In the Spotlight: Interdependence

Conflicts, even of long standing duration, can be resolved if we can just keep the flow of communication going in which people come out of their heads and stop criticizing and analyzing each other, and instead get in touch with their needs, and hear the needs of others, and realize the interdependence that we all have in relation to each other. We can't win at somebody else's expense. We can only fully be satisfied when the other person's needs are fulfilled as well as our own.

—Marshall Rosenberg, PhD, Founder of Nonviolent Communication

Join CNVC Certified Trainer Arnina Kashtan as explores interdependence, autonomy, valuing self and others, and power-sharing in your relationships. Free yourself to honor your longing for community, belonging, and love. This resource is available for all to listen to and enjoy during August, just below:

Rachelle Lamb

Rachelle Lamb

CNVC Certified Trainer from Victoria, British Columbia, Canada

Rachelle Lamb is the president of Mindful Communication based in Victoria, BC, Canada. Her lifelong interest in personal development and relationship dynamics, along with her ability to address the unique needs of her audiences, consistently produces powerful learning experiences.

Rachelle's interest in communication became a primary focus in 2000 when she met author and international peacemaker, Dr. Marshall Rosenberg. She found Rosenberg’s Nonviolent Communication (NVC) process to be so transformational that she trained with Dr. Rosenberg and was later certified in 2002 by the Center for Nonviolent Communication.

Rachelle is a senior CNVC Certified Trainer in Canada. She has been interviewed by newspapers, radio and television and has been invited to co-train at International Intensive Trainings (IIT) with Dr. Rosenberg. She is the author and publisher of ’Steps To Conscious Living' (2000) and NVC Communication Basics: A Concise Overview of Nonviolent Communication (2003).

She is available for keynotes and in-house trainings.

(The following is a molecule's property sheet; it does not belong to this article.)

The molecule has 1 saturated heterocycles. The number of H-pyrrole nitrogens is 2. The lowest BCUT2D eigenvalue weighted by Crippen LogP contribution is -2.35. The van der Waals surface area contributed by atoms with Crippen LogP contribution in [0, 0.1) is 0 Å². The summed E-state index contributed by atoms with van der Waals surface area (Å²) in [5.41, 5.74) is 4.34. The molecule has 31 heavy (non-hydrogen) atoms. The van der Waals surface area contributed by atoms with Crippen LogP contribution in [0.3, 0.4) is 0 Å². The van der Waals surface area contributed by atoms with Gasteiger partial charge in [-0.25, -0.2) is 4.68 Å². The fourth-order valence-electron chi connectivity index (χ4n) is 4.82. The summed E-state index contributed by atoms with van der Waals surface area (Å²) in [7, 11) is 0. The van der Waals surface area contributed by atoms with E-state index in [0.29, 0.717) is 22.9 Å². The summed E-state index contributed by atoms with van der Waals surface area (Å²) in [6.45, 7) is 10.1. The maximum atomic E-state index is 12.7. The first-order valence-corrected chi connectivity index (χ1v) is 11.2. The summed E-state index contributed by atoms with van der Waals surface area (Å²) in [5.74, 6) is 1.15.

Website: Mindful Communication

NVC Library Resources with Rachelle Lamb

Our world is facing stressful times. And the more stress you experience, the less resourced you can become. But consider that you're not messed up, but rather, the challenges you bear is a response to manufactured environments and culture that are more hostile than they are kind towards our human souls and bodies. Cultural repair must be part of our work if we are going to attend to the whole.
You can use this exercise for NVC workshops or trainings to provide participants with a glimpse of the impact of their responses on others, and to learn a new way of communicating. Print it off on standard paper or postcard stock, then cut across the middle.
This two page learning tool contains lists of needs, feelings, faux feelings, and feelings that might be mixed with thoughts...
This is 2 pages. The first page summarizes each of the four steps of the NVC model and the second page describes the ways in which our language alienates us from ourselves and each other.
Here's a list of 13 reminders to help you prepare for a challenging dialogue...
These guiding questions will help you review your motives and approach before engaging in especially important conversations. Carry it with you, share it with the other person if possible, and make a decision to stay on track instead of getting pulled into old speaking and listening habits that aren't working.
When does identifying our or others' needs become a coping mechanism that hides the real problems that go unaddressed, and thereby reinforcing problems?  This article zooms out to take a look at how dealing with our needs in the absence of the larger picture can inadvertertly support unhealthy ways of operating, rather than become a healthy solution.  It asks us to see what could be hidden -- both on the personal and societal levels.
Getting "feel good" empathy can become an addiction. Even to the point of seeing people who don't offer empathy as "not being NVC". Rachelle urges us to notice how this view of NVC can be seductive, and even dangerous. In this article, she explains how we can expand our compassionate awareness when we go beyond equating NVC with harmony and empathy. She asks us to become more open to noticing others' experiences even if it challenges our personal and collective belief systems -- and especially when it upsets us to consider it.

Could our "need for autonomy" be getting in the way of "partnership consciousness" (as NVC is sometimes called). Could "autonomy" also block healthy relationships with not only ourselves and with others, but also with the planet? This article invites us to consider how "autonomy" may colour our NVC practice at the peril of our critical values. Values such as our care for impact, shared responsibility, interdependence, compassion, consideration, and more...

When we don't like what someone is saying to us, sometimes people encourage us to hear their needs, and "not take it personally" -- and we're inclined to agree.  Could "not taking it personally" close our hearts and awareness to others, life and ourselves?  Rachelle Lamb invites us to take a closer look at what it's like when we attend to the situation from our hearts, and skillfully reflect upon our actions with tenderness.
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